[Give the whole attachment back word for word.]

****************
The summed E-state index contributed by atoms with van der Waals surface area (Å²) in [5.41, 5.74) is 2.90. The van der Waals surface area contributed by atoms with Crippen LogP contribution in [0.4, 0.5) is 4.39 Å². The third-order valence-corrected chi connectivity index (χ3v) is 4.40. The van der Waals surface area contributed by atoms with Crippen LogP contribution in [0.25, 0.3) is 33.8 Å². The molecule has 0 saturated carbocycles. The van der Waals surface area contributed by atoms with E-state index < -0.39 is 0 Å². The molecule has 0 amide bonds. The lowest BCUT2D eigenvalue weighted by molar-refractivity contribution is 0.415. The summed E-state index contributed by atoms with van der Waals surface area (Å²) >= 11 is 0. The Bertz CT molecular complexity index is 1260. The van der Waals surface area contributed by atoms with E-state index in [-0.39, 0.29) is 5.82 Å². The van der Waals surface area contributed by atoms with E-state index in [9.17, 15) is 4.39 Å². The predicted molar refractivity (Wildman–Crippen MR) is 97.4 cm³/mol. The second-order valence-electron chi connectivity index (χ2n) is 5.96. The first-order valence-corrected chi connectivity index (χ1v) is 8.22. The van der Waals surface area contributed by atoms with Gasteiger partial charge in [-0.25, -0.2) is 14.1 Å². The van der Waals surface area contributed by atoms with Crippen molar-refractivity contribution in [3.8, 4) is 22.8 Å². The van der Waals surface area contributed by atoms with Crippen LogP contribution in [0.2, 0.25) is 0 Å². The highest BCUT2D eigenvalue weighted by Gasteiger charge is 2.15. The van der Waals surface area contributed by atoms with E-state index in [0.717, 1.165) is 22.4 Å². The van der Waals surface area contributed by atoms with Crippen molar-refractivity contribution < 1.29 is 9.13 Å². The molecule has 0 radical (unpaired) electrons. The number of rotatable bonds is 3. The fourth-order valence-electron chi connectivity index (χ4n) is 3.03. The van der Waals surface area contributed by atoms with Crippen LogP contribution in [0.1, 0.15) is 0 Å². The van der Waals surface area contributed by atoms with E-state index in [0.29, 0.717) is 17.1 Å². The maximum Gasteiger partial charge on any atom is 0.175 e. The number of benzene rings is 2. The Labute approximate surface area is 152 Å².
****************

The summed E-state index contributed by atoms with van der Waals surface area (Å²) in [5.41, 5.74) is 2.90. The van der Waals surface area contributed by atoms with Crippen LogP contribution in [0.4, 0.5) is 4.39 Å². The third-order valence-corrected chi connectivity index (χ3v) is 4.40. The van der Waals surface area contributed by atoms with Crippen LogP contribution in [0.25, 0.3) is 33.8 Å². The molecule has 0 saturated carbocycles. The van der Waals surface area contributed by atoms with E-state index < -0.39 is 0 Å². The molecule has 0 amide bonds. The lowest BCUT2D eigenvalue weighted by molar-refractivity contribution is 0.415. The summed E-state index contributed by atoms with van der Waals surface area (Å²) >= 11 is 0. The Bertz CT molecular complexity index is 1260. The van der Waals surface area contributed by atoms with E-state index in [-0.39, 0.29) is 5.82 Å². The van der Waals surface area contributed by atoms with E-state index in [9.17, 15) is 4.39 Å². The predicted molar refractivity (Wildman–Crippen MR) is 97.4 cm³/mol. The second-order valence-electron chi connectivity index (χ2n) is 5.96. The first-order valence-corrected chi connectivity index (χ1v) is 8.22. The van der Waals surface area contributed by atoms with Gasteiger partial charge in [-0.25, -0.2) is 14.1 Å². The van der Waals surface area contributed by atoms with Crippen molar-refractivity contribution in [3.8, 4) is 22.8 Å². The van der Waals surface area contributed by atoms with Crippen LogP contribution in [0.2, 0.25) is 0 Å². The highest BCUT2D eigenvalue weighted by Gasteiger charge is 2.15. The van der Waals surface area contributed by atoms with E-state index in [0.717, 1.165) is 22.4 Å². The van der Waals surface area contributed by atoms with Crippen molar-refractivity contribution < 1.29 is 9.13 Å². The molecule has 0 radical (unpaired) electrons. The number of rotatable bonds is 3. The fourth-order valence-electron chi connectivity index (χ4n) is 3.03. The van der Waals surface area contributed by atoms with Crippen LogP contribution in [0.1, 0.15) is 0 Å². The van der Waals surface area contributed by atoms with E-state index in [0.29, 0.717) is 17.1 Å². The maximum Gasteiger partial charge on any atom is 0.175 e. The number of benzene rings is 2. The Labute approximate surface area is 152 Å².